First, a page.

Abstract: Suppose we have N time series available where one time-series could be causally dependent on others. For example, such dependence can be found in economic data or weather data. The goal is to recover the directed causality graph that links these time series.
As is well known causality and correlation are not the same and thus one of the important questions is how to address this issue. There are several frameworks such as directed information, the notion of Granger causality, etc. However working with directed information requires too much a priori knowledge about the structure of the time series that is unavailable.
In this talk I will show how the notion of Granger causality can be tied to Wiener filtering that allows us to recover a directed random graph whose edges are represented by the innovations filters. This approach as well as the directed information approach assuming Gaussianity are however quite computationally intensive. To address this issue we show how it is possible to consider a sparse problem based on a mixed L1 - H1 norm, a generalized GLASSO approach that takes into account the temporal dependencies that leads to an approach for selecting edges in a directed graph characterized by complex polynomials. This results in a convex optimization problem and modern techniques such as ADMM are well suited to such problems.
We then discuss the sparsification problem associated with Granger causality graphs when local neighbourhoods are used. The basic issue is to find the sub-graph of the causality graph that is closest to the original in terms of a suitable norm. In this context we study both the l2 as well as the graph support recovery problem subject to sparsity constraints [jointly with Syamantak Dattagupta (Morgan Stanley) and Ryan Kinnear (Waterloo)].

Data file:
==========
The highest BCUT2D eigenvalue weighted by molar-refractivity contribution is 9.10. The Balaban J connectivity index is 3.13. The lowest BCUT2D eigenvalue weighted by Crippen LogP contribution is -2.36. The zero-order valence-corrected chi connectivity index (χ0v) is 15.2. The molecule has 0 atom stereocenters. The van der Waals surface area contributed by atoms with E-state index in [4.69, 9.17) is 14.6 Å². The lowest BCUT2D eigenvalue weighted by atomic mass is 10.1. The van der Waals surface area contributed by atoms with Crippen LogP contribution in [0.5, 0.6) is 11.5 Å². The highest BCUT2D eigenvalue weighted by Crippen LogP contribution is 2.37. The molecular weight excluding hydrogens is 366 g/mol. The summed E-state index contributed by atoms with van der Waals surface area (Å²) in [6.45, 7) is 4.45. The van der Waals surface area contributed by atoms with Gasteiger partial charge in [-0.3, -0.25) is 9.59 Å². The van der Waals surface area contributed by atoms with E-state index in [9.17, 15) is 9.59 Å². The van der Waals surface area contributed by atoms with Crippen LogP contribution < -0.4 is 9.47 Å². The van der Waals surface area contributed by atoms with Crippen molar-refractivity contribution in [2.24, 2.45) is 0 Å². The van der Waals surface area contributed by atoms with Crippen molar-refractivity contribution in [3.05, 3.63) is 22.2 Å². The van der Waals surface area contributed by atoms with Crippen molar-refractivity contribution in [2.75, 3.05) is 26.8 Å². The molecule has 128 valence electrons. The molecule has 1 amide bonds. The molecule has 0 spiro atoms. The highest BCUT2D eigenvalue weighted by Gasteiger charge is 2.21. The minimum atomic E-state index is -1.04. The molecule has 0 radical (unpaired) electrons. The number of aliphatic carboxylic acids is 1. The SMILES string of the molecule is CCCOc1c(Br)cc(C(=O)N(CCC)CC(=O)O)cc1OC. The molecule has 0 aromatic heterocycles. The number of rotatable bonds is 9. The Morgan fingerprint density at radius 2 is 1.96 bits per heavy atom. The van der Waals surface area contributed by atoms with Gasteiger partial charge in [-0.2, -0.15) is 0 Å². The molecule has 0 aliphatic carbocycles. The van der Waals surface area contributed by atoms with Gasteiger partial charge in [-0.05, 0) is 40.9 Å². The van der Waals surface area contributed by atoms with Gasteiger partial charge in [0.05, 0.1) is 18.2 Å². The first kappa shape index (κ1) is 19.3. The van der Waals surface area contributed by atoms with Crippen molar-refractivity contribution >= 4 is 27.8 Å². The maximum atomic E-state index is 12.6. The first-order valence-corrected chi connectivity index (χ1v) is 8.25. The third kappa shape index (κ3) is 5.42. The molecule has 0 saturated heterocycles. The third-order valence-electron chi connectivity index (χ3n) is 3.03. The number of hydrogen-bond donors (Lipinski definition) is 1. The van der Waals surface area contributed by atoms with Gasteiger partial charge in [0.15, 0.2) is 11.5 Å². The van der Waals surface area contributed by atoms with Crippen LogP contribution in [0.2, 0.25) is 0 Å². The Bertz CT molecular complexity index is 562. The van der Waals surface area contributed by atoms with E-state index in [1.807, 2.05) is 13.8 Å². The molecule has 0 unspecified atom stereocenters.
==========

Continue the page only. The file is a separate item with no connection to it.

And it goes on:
Bio: The speaker was educated at the Indian Institute of Technology, Bombay (B.Tech, 1977), Imperial College, London (MSc, DIC, 1978) and obtained his PhD under A. V. Balakrishnan at UCLA in 1983.
He is currently a University Research Chair Professor in the Dept. of ECE at the University of Waterloo, Ont., Canada where he has been since September 2004. Prior to this he was Professor of ECE at Purdue University, West Lafayette, USA. He is a D.J. Gandhi Distinguished Visiting Professor at the Indian Institute of Technology, Bombay. He is a Fellow of the IEEE and the Royal Statistical Society. He is a recipient of the Best Paper Awards at INFOCOM 2006, the International Teletraffic Congress 2015, Performance 2015, and was runner-up for the Best Paper Award at INFOCOM 1998.
His research interests are in complex networks, stochastic analysis, and randomized algorithms.